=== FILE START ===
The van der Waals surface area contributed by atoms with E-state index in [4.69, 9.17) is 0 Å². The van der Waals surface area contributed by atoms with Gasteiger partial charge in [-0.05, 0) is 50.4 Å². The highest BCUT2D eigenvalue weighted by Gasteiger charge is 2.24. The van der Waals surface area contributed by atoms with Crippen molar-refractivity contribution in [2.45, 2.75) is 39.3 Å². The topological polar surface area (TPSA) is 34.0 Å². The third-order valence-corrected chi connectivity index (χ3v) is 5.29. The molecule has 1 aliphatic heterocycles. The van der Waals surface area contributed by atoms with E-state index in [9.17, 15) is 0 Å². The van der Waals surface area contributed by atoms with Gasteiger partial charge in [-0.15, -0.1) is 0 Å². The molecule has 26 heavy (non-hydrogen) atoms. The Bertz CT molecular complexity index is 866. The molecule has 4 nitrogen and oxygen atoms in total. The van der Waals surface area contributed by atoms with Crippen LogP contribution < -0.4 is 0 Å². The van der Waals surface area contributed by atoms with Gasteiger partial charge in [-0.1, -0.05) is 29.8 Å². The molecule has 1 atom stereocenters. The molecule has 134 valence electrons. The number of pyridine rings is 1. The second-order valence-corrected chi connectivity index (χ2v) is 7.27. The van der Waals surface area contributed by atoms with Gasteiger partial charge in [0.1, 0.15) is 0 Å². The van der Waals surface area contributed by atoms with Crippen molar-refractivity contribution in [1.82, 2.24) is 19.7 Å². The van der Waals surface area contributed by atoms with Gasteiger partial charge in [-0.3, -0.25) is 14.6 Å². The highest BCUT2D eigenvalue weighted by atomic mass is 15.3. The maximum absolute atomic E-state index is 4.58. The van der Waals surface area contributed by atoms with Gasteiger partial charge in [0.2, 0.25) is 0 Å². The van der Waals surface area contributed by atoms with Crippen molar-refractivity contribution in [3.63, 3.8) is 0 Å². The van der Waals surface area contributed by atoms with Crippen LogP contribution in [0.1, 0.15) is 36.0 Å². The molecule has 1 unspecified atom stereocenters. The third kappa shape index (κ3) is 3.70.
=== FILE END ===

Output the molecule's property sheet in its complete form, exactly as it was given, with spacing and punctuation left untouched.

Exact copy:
The van der Waals surface area contributed by atoms with E-state index in [4.69, 9.17) is 0 Å². The van der Waals surface area contributed by atoms with Gasteiger partial charge in [-0.05, 0) is 50.4 Å². The highest BCUT2D eigenvalue weighted by Gasteiger charge is 2.24. The van der Waals surface area contributed by atoms with Crippen molar-refractivity contribution in [2.45, 2.75) is 39.3 Å². The topological polar surface area (TPSA) is 34.0 Å². The third-order valence-corrected chi connectivity index (χ3v) is 5.29. The molecule has 1 aliphatic heterocycles. The van der Waals surface area contributed by atoms with E-state index in [9.17, 15) is 0 Å². The van der Waals surface area contributed by atoms with Gasteiger partial charge in [-0.15, -0.1) is 0 Å². The molecule has 26 heavy (non-hydrogen) atoms. The Bertz CT molecular complexity index is 866. The molecule has 4 nitrogen and oxygen atoms in total. The van der Waals surface area contributed by atoms with Crippen LogP contribution < -0.4 is 0 Å². The van der Waals surface area contributed by atoms with Gasteiger partial charge in [-0.1, -0.05) is 29.8 Å². The molecule has 1 atom stereocenters. The molecule has 134 valence electrons. The number of pyridine rings is 1. The second-order valence-corrected chi connectivity index (χ2v) is 7.27. The van der Waals surface area contributed by atoms with Gasteiger partial charge in [0.1, 0.15) is 0 Å². The van der Waals surface area contributed by atoms with Crippen molar-refractivity contribution in [1.82, 2.24) is 19.7 Å². The van der Waals surface area contributed by atoms with Gasteiger partial charge in [-0.3, -0.25) is 14.6 Å². The highest BCUT2D eigenvalue weighted by atomic mass is 15.3. The maximum absolute atomic E-state index is 4.58. The van der Waals surface area contributed by atoms with Gasteiger partial charge in [0.2, 0.25) is 0 Å². The van der Waals surface area contributed by atoms with Crippen molar-refractivity contribution in [3.63, 3.8) is 0 Å². The van der Waals surface area contributed by atoms with Crippen LogP contribution in [0.1, 0.15) is 36.0 Å². The molecule has 1 unspecified atom stereocenters. The third kappa shape index (κ3) is 3.70.